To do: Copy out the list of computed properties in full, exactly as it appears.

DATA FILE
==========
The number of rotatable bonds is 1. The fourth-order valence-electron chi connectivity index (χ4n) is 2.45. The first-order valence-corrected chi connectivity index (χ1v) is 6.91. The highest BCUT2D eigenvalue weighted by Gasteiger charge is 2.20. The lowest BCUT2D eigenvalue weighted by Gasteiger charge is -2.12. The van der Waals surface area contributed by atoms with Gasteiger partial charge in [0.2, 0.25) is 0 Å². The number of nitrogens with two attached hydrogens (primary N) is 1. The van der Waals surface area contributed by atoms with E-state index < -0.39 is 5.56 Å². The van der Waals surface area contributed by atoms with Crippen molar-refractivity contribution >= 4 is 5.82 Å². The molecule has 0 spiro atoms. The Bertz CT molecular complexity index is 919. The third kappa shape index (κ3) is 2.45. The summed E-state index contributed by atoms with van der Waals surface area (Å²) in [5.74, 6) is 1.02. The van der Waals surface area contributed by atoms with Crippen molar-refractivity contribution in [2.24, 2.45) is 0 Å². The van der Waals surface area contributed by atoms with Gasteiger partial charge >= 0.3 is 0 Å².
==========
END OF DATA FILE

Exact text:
The number of rotatable bonds is 1. The fourth-order valence-electron chi connectivity index (χ4n) is 2.45. The first-order valence-corrected chi connectivity index (χ1v) is 6.91. The highest BCUT2D eigenvalue weighted by Gasteiger charge is 2.20. The lowest BCUT2D eigenvalue weighted by Gasteiger charge is -2.12. The van der Waals surface area contributed by atoms with Gasteiger partial charge in [0.2, 0.25) is 0 Å². The number of nitrogens with two attached hydrogens (primary N) is 1. The van der Waals surface area contributed by atoms with E-state index < -0.39 is 5.56 Å². The van der Waals surface area contributed by atoms with Crippen molar-refractivity contribution >= 4 is 5.82 Å². The molecule has 0 spiro atoms. The Bertz CT molecular complexity index is 919. The third kappa shape index (κ3) is 2.45. The summed E-state index contributed by atoms with van der Waals surface area (Å²) in [5.74, 6) is 1.02. The van der Waals surface area contributed by atoms with Crippen molar-refractivity contribution in [2.24, 2.45) is 0 Å². The van der Waals surface area contributed by atoms with Gasteiger partial charge >= 0.3 is 0 Å².